Slide open the door and you will be greeted by a matron in kimono, who will direct you to a table in the modest dining room, or, should they all be taken, to a bench in the interior corridor leading back toward the kitchen where you can wait your turn. Unagi Akimoto is worth the wait.
The slope of the ceiling timbers and the bamboo slats that cover the lower half of the mud-washed walls are almost worthy of a tea cottage, although the unkempt patch of greenery in the pocket handkerchief-size inner garden feels very un-Zenlike in its neglect.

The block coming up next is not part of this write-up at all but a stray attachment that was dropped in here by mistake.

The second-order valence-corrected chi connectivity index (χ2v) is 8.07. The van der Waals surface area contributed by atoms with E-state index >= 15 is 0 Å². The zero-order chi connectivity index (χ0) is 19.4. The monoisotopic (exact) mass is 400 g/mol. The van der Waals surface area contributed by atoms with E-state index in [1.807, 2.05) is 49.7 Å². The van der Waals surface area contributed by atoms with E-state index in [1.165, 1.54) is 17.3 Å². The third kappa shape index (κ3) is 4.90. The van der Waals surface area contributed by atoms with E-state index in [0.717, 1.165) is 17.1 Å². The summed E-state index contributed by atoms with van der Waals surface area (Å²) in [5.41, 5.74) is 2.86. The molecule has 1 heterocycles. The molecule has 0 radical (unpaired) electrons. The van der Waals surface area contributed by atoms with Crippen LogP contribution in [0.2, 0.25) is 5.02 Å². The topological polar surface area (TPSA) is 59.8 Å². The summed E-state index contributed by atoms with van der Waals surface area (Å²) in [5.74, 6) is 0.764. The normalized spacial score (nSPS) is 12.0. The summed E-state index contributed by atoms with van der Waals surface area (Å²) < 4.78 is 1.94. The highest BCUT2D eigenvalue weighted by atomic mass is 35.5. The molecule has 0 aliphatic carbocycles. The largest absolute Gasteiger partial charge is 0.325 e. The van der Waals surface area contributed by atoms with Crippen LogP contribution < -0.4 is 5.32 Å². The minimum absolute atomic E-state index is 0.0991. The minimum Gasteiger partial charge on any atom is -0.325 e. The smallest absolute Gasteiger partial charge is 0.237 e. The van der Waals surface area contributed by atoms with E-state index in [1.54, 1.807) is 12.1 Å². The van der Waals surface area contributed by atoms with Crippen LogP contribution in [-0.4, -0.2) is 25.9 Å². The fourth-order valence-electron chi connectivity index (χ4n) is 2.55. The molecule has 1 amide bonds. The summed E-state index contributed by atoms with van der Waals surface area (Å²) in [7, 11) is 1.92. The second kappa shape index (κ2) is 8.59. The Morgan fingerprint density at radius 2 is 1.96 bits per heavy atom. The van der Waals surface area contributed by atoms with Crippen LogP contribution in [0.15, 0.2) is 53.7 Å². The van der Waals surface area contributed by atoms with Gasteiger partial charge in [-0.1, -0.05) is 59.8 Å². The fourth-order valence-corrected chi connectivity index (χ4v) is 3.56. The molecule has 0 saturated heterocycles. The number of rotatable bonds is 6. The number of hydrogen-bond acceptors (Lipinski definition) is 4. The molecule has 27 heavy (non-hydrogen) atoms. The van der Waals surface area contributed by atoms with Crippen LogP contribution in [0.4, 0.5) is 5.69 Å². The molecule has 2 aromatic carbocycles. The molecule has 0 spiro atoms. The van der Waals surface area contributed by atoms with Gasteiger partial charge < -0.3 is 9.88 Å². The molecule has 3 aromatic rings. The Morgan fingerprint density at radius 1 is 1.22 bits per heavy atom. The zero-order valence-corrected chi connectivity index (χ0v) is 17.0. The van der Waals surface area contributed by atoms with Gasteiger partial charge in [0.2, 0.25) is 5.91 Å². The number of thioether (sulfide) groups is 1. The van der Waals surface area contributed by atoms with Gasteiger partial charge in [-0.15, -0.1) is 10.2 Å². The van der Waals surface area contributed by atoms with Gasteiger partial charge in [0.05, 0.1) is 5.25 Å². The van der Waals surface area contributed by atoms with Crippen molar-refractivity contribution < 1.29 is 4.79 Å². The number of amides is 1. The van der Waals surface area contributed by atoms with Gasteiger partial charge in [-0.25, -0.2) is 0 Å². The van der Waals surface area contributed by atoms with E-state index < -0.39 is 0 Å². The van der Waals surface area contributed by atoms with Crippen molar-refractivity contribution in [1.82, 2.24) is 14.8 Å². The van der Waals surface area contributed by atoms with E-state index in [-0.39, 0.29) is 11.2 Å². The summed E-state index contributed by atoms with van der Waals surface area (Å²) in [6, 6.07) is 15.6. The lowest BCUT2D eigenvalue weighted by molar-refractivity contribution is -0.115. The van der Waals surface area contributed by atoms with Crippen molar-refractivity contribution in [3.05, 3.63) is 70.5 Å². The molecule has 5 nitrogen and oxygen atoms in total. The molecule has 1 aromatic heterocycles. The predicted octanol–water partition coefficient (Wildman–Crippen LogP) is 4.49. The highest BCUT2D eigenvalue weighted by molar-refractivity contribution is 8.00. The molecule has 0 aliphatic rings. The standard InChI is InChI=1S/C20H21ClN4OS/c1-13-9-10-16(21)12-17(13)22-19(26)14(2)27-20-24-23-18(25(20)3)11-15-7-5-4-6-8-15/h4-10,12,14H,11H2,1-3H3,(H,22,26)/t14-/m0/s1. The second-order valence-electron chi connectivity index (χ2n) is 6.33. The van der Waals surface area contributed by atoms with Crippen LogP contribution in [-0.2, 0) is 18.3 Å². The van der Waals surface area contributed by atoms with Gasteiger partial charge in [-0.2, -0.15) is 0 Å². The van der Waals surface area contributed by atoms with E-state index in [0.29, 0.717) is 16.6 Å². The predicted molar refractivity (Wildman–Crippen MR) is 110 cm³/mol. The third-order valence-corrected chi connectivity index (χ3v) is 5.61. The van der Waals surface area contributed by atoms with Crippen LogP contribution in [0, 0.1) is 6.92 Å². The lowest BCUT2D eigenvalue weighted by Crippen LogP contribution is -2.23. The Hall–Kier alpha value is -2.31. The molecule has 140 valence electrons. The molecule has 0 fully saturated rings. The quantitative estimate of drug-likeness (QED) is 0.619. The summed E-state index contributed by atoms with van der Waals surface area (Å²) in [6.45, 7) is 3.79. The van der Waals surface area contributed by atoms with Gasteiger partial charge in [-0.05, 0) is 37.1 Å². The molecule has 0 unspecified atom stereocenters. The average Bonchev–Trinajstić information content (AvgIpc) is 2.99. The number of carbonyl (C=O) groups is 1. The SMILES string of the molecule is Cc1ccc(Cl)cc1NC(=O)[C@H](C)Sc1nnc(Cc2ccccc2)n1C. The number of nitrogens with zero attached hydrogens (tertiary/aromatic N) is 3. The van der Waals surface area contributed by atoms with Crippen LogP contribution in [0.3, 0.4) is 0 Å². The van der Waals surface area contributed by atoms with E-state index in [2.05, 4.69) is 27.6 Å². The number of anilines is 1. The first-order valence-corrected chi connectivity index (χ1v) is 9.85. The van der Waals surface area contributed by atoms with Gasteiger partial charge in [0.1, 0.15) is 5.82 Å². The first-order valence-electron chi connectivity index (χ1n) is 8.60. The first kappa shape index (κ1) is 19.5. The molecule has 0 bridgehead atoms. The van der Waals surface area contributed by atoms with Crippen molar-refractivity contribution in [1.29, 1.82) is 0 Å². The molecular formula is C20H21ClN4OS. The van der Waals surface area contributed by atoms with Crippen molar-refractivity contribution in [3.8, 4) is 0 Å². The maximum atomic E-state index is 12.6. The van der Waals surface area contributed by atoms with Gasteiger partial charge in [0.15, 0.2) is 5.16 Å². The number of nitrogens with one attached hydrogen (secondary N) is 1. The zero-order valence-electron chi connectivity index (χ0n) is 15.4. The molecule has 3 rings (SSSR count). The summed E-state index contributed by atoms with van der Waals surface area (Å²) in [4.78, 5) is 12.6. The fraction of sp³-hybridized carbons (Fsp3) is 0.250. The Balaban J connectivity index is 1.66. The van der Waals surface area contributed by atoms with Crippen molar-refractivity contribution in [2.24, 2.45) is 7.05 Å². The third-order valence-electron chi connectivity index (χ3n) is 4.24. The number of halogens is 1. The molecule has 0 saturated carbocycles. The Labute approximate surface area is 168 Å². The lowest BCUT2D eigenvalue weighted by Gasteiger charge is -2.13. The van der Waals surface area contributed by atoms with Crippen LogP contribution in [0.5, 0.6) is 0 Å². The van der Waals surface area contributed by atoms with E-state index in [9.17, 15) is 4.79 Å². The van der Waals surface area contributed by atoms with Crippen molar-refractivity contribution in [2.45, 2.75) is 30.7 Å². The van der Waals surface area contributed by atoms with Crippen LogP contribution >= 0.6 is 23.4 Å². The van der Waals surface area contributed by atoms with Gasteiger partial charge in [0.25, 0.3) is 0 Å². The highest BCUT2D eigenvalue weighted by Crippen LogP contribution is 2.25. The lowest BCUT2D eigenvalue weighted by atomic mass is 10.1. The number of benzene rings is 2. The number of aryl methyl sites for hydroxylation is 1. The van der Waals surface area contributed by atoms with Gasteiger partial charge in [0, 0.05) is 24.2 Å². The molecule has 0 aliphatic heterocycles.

The menu is every bit as traditional as the decor. If broiled eel is not what you’re after, then you are most definitely in the wrong place. As is standard practice, it is served either in a two-tiered lacquer container with the rice separate (ask for kabayaki); laid on top of the rice in a rectangular box (unaju); or on rice in a wide bowl (unadon). Since it is prepared to order, a process that can take as much as 10 minutes, either settle in with a book, admire the surroundings or order up a drink and a couple of starters to tide you over.